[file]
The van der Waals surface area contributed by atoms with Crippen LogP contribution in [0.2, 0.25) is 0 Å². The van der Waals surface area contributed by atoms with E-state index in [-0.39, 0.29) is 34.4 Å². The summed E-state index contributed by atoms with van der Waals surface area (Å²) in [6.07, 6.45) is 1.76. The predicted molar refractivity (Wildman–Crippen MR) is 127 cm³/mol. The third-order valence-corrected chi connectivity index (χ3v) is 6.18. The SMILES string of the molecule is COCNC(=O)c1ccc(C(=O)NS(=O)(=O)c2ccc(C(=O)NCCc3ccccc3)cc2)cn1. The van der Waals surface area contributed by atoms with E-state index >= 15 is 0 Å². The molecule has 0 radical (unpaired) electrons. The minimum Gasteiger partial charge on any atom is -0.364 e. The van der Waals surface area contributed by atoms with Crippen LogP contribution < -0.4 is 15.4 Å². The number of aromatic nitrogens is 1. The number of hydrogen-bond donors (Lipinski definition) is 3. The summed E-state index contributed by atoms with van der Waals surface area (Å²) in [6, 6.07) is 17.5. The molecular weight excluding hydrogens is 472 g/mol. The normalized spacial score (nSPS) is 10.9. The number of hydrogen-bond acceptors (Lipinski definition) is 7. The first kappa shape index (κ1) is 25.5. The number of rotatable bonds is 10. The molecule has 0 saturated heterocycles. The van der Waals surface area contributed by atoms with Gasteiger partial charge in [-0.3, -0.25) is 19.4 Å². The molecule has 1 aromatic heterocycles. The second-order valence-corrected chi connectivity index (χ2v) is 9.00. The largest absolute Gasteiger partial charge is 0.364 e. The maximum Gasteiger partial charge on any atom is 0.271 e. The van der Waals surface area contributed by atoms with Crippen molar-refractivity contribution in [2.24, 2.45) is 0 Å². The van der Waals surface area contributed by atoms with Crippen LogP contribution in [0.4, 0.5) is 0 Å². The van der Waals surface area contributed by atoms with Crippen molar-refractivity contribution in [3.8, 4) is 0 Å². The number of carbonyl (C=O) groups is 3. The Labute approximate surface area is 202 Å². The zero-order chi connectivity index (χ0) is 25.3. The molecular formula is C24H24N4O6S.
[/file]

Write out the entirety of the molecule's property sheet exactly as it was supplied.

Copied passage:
The van der Waals surface area contributed by atoms with Crippen LogP contribution in [0.2, 0.25) is 0 Å². The van der Waals surface area contributed by atoms with E-state index in [-0.39, 0.29) is 34.4 Å². The summed E-state index contributed by atoms with van der Waals surface area (Å²) in [6.07, 6.45) is 1.76. The predicted molar refractivity (Wildman–Crippen MR) is 127 cm³/mol. The third-order valence-corrected chi connectivity index (χ3v) is 6.18. The SMILES string of the molecule is COCNC(=O)c1ccc(C(=O)NS(=O)(=O)c2ccc(C(=O)NCCc3ccccc3)cc2)cn1. The van der Waals surface area contributed by atoms with E-state index >= 15 is 0 Å². The molecule has 0 radical (unpaired) electrons. The minimum Gasteiger partial charge on any atom is -0.364 e. The van der Waals surface area contributed by atoms with Crippen LogP contribution < -0.4 is 15.4 Å². The number of aromatic nitrogens is 1. The number of hydrogen-bond donors (Lipinski definition) is 3. The summed E-state index contributed by atoms with van der Waals surface area (Å²) in [6, 6.07) is 17.5. The molecular weight excluding hydrogens is 472 g/mol. The normalized spacial score (nSPS) is 10.9. The number of hydrogen-bond acceptors (Lipinski definition) is 7. The first kappa shape index (κ1) is 25.5. The number of rotatable bonds is 10. The molecule has 0 saturated heterocycles. The van der Waals surface area contributed by atoms with Gasteiger partial charge in [-0.3, -0.25) is 19.4 Å². The molecule has 1 aromatic heterocycles. The second-order valence-corrected chi connectivity index (χ2v) is 9.00. The largest absolute Gasteiger partial charge is 0.364 e. The maximum Gasteiger partial charge on any atom is 0.271 e. The van der Waals surface area contributed by atoms with Crippen molar-refractivity contribution in [2.24, 2.45) is 0 Å². The van der Waals surface area contributed by atoms with Crippen LogP contribution in [0.4, 0.5) is 0 Å². The van der Waals surface area contributed by atoms with Crippen molar-refractivity contribution in [3.8, 4) is 0 Å². The number of carbonyl (C=O) groups is 3. The Labute approximate surface area is 202 Å². The zero-order chi connectivity index (χ0) is 25.3. The molecular formula is C24H24N4O6S.